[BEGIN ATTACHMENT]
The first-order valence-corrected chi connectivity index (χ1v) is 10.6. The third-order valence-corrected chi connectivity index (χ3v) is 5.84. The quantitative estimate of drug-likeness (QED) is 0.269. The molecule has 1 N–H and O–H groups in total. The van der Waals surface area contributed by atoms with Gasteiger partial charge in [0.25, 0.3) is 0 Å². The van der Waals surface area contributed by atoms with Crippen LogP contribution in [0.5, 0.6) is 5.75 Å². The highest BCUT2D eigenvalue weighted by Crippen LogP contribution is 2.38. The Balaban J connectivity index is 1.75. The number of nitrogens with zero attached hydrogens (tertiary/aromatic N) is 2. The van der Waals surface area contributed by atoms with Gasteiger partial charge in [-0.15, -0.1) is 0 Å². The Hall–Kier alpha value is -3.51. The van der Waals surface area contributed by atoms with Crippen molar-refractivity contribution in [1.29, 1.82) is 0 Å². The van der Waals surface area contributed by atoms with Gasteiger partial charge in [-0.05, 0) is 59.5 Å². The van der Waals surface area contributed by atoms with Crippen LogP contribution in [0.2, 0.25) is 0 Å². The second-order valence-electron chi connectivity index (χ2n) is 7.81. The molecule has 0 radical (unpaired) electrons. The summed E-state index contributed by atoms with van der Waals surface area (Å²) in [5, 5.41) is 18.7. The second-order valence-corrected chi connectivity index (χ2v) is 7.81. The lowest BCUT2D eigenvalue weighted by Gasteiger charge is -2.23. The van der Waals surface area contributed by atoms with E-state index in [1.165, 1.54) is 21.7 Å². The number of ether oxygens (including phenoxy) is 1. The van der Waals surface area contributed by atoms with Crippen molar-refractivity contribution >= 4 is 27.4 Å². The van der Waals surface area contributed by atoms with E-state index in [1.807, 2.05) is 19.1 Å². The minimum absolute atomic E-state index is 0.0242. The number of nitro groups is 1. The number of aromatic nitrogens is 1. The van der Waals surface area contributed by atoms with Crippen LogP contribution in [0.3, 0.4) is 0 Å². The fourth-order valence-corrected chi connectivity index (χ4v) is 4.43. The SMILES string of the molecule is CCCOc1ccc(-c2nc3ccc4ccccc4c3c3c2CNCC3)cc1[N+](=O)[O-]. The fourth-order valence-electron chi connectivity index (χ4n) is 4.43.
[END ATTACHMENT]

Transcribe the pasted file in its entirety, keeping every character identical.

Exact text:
The first-order valence-corrected chi connectivity index (χ1v) is 10.6. The third-order valence-corrected chi connectivity index (χ3v) is 5.84. The quantitative estimate of drug-likeness (QED) is 0.269. The molecule has 1 N–H and O–H groups in total. The van der Waals surface area contributed by atoms with Gasteiger partial charge in [0.25, 0.3) is 0 Å². The van der Waals surface area contributed by atoms with Crippen LogP contribution in [0.5, 0.6) is 5.75 Å². The highest BCUT2D eigenvalue weighted by Crippen LogP contribution is 2.38. The Balaban J connectivity index is 1.75. The number of nitrogens with zero attached hydrogens (tertiary/aromatic N) is 2. The van der Waals surface area contributed by atoms with Gasteiger partial charge in [-0.15, -0.1) is 0 Å². The Hall–Kier alpha value is -3.51. The van der Waals surface area contributed by atoms with Crippen molar-refractivity contribution in [1.29, 1.82) is 0 Å². The van der Waals surface area contributed by atoms with Gasteiger partial charge in [-0.05, 0) is 59.5 Å². The van der Waals surface area contributed by atoms with Crippen LogP contribution in [0.2, 0.25) is 0 Å². The second-order valence-electron chi connectivity index (χ2n) is 7.81. The molecule has 0 radical (unpaired) electrons. The summed E-state index contributed by atoms with van der Waals surface area (Å²) in [5, 5.41) is 18.7. The second-order valence-corrected chi connectivity index (χ2v) is 7.81. The lowest BCUT2D eigenvalue weighted by Gasteiger charge is -2.23. The van der Waals surface area contributed by atoms with E-state index in [1.165, 1.54) is 21.7 Å². The number of ether oxygens (including phenoxy) is 1. The van der Waals surface area contributed by atoms with Crippen molar-refractivity contribution >= 4 is 27.4 Å². The van der Waals surface area contributed by atoms with E-state index in [1.807, 2.05) is 19.1 Å². The minimum absolute atomic E-state index is 0.0242. The number of nitro groups is 1. The number of aromatic nitrogens is 1. The van der Waals surface area contributed by atoms with Crippen LogP contribution in [0.3, 0.4) is 0 Å². The fourth-order valence-corrected chi connectivity index (χ4v) is 4.43. The SMILES string of the molecule is CCCOc1ccc(-c2nc3ccc4ccccc4c3c3c2CNCC3)cc1[N+](=O)[O-]. The fourth-order valence-electron chi connectivity index (χ4n) is 4.43.